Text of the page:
6. The chart below, List of Solar Cycles, lists the past 24 Solar Cycles. It is annotated to indicate which cycles would have met the Panel's Peak Range prediction, the Rise Time to Solar Maximum, and both criteria. Seven (7) of the 24 cycles would have met the Panel's Peak Range prediction (after rounding off the Smoothed Maximum ISN to no decimal places). ALL but one of the 24 cycles would have met the Panel's Rise Time to Solar Maximum prediction. Six (6) of the previous 24 cycles met both the Peak Range and the Rise Time to Solar Maximum prediction. Clearly, the Rise Time to Solar Maximum prediction was so broad that it would be difficult for Cycle 25 to not meet that window. Nonetheless, the Panel's prediction on Peak Range is definitely biased toward a weak cycle. This is specified in the text of their conclusion, "This is well below the average number of sunspots...We expect Solar Cycle 25 will be very similar to Cycle 24: another fairly weak cycle, preceded by a long, deep minimum...Cycle 25 will be comparable in size to Cycle 24." Before I proceed with the Kitiashvili (NASA) prediction, I came across the following document produced by The Panel, which will help explain the discrepancy above in Peak Range (i.e, 82 sunspots versus 116 sunspots, etc.): https://www.swpc.noaa.gov/sites/default/files/images/u59/10%20Lisa%20Upton%20Official.pdf Here are a few slides from that document: I'm calling this the NASA prediction, since NASA is using it in a news release (cited below) on their website. This prediction is somewhat baffling (to me), because I found two different predictions online. That may have something to do with the interchange of SSN V1 and SSN V2, over the years, in her model, or possibly it is related to updates of the model as time progresses and more data is input into the model. I will restrain from further conjecture, and just provide a summation of what I found. The most recent prediction was taken from a Kitiashvili presentation found here, starting @ 15:00: https://www.youtube.com/watch?v=W55Zst_ruGA The following document appears to match the slides in that video: https://aas.org/files/resources/kitiashvili.pptx Kitiashvili Summary (from June 2019 Presentation) Solar Minimum (Period duration): 2019-2021. (Note, this implies Solar Cycle 25 "onset" (i.e., the point at which activity picks up appreciably) is predicted to occur no sooner than early 2022.) Solar Maximum Peak: in 2024-2025. Sunspot Peak Range: about 50 with an error estimate of ~15-30%. (Note, per the graph snapshot below, from Slide 10 in her June 2019 Presentation, the Peak Range appears to be ~43-65.) Additional Highlights: The cycle will likely have a double-Maximum extending over 2-2.5 years. Conclusions from the presentation confirm the above very low cycle prediction, stating, "Solar Cycle 25 (Maximum)...is expected to be significantly weaker than that of the current cycle." The following article, https://www.nasa.gov/feature/ames/solar-activity-forecast-for-next-decade-favorable-for-exploration, pertaining to Kitiashvili's forecast, states: "The forecast for the next solar cycle says it will be the weakest of the last 200 years." (I wish to add that a previous prediction, from a Kitiashvili 'poster' dated July 30, 2018, found here https://ntrs.nasa.gov/search.jsp?R=20180007221, stated, "mean sunspot number at the maximum will be about 90 (for the v2.0 sunspot number series) with the error estimate ~15%.)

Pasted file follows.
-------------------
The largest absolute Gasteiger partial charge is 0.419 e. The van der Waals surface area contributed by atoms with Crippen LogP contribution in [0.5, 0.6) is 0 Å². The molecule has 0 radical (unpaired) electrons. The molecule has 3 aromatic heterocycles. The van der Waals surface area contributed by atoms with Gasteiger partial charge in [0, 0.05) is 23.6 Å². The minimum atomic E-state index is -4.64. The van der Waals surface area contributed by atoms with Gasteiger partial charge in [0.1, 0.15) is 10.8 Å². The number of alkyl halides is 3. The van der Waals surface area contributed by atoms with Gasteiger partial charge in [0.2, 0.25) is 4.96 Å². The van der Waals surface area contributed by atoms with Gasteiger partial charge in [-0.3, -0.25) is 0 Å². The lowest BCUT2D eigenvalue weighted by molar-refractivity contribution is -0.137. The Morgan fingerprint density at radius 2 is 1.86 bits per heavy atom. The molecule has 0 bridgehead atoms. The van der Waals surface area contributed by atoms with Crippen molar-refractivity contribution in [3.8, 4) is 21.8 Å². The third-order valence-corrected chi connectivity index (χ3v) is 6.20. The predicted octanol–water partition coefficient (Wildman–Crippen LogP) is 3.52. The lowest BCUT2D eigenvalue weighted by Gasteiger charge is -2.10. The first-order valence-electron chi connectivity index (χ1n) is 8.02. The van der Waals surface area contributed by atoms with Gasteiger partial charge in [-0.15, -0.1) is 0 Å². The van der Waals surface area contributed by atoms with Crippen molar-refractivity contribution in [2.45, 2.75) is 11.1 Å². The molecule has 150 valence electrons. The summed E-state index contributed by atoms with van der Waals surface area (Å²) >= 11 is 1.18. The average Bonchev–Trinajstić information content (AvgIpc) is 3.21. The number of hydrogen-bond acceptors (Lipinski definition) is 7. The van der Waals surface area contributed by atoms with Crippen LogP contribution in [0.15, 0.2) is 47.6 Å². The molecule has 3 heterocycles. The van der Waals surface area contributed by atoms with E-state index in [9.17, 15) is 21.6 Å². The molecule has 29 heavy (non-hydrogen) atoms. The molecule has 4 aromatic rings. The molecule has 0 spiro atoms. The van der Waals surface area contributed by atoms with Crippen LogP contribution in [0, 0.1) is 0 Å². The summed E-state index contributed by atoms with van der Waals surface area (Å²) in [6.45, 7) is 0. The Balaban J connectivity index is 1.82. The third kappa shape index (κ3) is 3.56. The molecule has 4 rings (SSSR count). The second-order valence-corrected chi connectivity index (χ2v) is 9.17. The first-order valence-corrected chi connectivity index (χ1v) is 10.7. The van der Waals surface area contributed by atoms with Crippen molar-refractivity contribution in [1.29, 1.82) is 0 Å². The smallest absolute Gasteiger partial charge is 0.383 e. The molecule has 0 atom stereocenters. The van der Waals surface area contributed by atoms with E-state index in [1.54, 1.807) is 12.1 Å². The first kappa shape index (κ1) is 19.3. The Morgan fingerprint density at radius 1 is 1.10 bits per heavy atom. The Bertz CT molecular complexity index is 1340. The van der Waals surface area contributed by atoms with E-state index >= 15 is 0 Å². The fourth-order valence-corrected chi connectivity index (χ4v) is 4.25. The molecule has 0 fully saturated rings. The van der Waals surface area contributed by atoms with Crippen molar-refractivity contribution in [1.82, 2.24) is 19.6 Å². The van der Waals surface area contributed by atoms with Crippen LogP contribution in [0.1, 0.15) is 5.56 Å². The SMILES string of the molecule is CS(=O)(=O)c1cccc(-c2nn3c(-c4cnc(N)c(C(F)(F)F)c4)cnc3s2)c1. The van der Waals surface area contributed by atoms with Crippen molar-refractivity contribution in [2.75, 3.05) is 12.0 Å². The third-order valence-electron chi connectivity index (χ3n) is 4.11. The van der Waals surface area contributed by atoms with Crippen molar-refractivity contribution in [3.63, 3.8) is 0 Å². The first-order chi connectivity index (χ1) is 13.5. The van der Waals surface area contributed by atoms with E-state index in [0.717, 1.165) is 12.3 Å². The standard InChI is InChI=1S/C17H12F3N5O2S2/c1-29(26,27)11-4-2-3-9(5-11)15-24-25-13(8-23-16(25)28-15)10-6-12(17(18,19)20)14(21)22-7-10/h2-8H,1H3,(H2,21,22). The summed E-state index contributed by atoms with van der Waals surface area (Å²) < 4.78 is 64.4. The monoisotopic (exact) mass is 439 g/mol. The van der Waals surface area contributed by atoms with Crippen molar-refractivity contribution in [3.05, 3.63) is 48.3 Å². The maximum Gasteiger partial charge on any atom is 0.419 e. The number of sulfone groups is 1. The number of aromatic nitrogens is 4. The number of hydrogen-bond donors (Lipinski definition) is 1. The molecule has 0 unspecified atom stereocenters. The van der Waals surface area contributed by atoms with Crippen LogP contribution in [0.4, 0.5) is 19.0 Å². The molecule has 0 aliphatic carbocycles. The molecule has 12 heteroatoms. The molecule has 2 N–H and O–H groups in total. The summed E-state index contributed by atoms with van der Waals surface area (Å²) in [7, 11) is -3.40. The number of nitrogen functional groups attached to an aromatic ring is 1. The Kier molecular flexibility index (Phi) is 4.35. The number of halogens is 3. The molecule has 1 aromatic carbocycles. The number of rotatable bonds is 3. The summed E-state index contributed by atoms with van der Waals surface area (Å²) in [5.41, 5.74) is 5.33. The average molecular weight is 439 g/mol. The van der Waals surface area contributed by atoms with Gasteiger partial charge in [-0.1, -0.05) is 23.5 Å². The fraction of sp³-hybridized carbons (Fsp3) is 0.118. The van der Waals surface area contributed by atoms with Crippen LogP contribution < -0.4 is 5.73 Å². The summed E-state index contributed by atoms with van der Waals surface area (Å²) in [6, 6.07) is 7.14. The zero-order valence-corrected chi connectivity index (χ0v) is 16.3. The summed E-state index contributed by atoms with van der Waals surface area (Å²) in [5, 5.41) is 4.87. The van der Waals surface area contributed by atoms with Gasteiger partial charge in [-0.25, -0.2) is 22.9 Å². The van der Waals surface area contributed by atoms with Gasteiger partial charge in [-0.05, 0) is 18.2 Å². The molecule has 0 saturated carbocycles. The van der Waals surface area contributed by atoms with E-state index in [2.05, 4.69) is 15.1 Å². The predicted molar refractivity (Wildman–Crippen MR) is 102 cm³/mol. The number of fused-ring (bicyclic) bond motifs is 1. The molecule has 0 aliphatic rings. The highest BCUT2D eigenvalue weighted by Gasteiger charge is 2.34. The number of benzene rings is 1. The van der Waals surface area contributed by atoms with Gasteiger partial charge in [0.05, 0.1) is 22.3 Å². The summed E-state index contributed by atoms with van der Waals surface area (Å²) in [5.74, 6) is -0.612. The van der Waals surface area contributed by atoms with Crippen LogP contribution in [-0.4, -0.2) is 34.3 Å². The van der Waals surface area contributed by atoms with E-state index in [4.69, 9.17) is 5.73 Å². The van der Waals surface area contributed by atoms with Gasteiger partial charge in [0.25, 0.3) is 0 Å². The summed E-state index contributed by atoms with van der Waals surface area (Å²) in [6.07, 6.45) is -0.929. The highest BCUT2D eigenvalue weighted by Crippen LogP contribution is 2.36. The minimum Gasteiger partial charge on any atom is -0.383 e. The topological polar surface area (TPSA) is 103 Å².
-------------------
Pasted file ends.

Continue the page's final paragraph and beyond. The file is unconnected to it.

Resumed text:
7. SOLAR CYCLE 25 PREDICTION from the SOLAR CYCLE 25 Prediction Panel https://www.weather.gov/news/190504-sun-activity-in-solar-cycle Solar Minimum (i.e., the Nadir of Cycle 24 which is the "Start" of Cycle 25): late in 2019 or 2020. (Note, this is a ~1.33yr* Minimum Window; *we'll assume "late in 2019" means sometime in the period Sept-Dec 2019, and "2020" means sometime in 2020. However, based on clarification from the silso.be article---***linked below, which states, "minimum between the current cycle 24 and cycle 25 is predicted to occur between July 2019 and September 2020"---this gives a 1.17yr Minimum Window.) Solar Maximum (Peak): between 2023 and 2026. (Note, let's assume they mean between the beginning of 2023 and the beginning of 2026, which is a 3yr Window Peak; however, combined with the 1.17yr Minimum Window, this means they predict Solar Maximum to occur (i.e., the Rise Time) sometime within 2.25-to-6.5 years after Solar Minimum.) Sunspot Peak Range: 95-to-130. (**What does this mean? Are they referring to the peak of the "Monthly Mean", or the peak of the "Smoothed-Monthly"?) **I wish to nail down the answer to this question. Later that article states, "Solar Cycle 24 reached its maximum - the period when the Sun is most active - in April 2014 with a peak average of 82 sunspots." However, from this article on the same subject,http://sidc.be/silso/node/152, we hopefully get some clarification, wherein it states, "This prediction is now given in the scale of sunspot number Version 2. Therefore, solar cycle 25 will be similar to cycle 24, which peaked at 116 in April 2014." ***They also gave clarification on the Minimum Target in that article: "The next minimum between the current cycle 24 and cycle 25 is predicted to occur between July 2019 and September 2020." The plot above on the left for Cycle 24 represents the "Monthly Mean" (faint Black Line) and the 13-month "Smoothed-Monthly" (Red Line) Sunspot Number. We can inspect that plot further, downloading data from here: http://sidc.be/silso/datafiles Here is the data plotted, after downloading: